You encounter a range of civil actions associated with tort and are introduced to tort as a compensation system. Module content draws on the issues of claiming compensation after an accident. Unlike criminal law, which determines guilt, you come to understand the way that tort seeks to apportion liability and award damages to compensate the injured party.

The most prominent area of tortious liability is negligence. You examine the elements required to establish liability in detail. The importance of understanding the components of negligence and how to minimise the risk of liability is relevant to all businesses. Other forms of tortious liability include trespass (to land and to the person), defamation and nuisance - you consider a range of these torts.

We emphasise developing your critical awareness of the issues underpinning the legal process of tort and enhancing your analytical abilities and written presentation skills. You consider how our society has adopted a litigation culture and the potential drivers.

 

Year 2 core modules

Contemporary Legal Issues

This module allows you to engage with research topics being pursued by members of academic staff at the University and in the wider academic community.

You are introduced to current issues in the legal profession by visitors with experience in the field. Seminars supplement your learning in this area and are followed up with complementary workshops and advanced reading.

Criminal Law

As perhaps the best known aspect of the legal system, criminal law presents an interesting and challenging area of study.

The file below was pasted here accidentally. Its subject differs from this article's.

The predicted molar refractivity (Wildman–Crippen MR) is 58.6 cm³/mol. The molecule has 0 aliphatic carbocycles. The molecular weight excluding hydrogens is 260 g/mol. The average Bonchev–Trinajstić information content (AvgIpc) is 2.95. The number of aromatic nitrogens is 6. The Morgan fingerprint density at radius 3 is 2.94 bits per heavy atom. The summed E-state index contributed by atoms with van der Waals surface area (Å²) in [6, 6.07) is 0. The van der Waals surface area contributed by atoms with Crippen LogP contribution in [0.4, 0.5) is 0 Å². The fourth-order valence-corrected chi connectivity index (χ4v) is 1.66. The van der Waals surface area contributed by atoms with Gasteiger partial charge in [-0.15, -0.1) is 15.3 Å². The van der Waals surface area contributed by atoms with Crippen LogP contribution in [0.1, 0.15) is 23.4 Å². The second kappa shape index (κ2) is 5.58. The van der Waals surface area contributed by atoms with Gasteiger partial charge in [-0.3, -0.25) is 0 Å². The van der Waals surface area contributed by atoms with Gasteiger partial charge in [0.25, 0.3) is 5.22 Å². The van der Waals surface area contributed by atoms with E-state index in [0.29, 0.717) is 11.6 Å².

You are introduced to the English legal system and gain an understanding of the nature and purpose of criminal law, the principles of criminalisation and the basic elements of a crime. You examine some controversial aspects of criminal law, including, for example, particularly problematic criminal offences and defences and the way the criminal law responds to social problems.

Legal Research Methods and Skills

This module focuses on developing your research and presentation skills to prepare you for your dissertation. You cover a set of exercises using various sources in a sophisticated way. You become able to answer questions such as: how do I begin a research project in law? And how can I produce an interesting and relevant result? Some of the answers involve generic research skills and some are specific to law. The module uses flexible learning methods enabling you to gain confidence in your skills.

The Law of Equity and Trusts

You consider how equity has developed alongside the common law to provide justice in cases where the law provides no remedy or where the remedy is inadequate. You come to understand that the common law only provides the remedy of damages whereas equity provides additional remedies. These can include specific performance and injunctions - both are often the desired outcome of civil action.

You explore the legal ownership of property and its historys. You are introduced to the law’s most important contemporary uses in relation to family provision, pension funds and the operation of charities.

 

and two optional modules

EU Law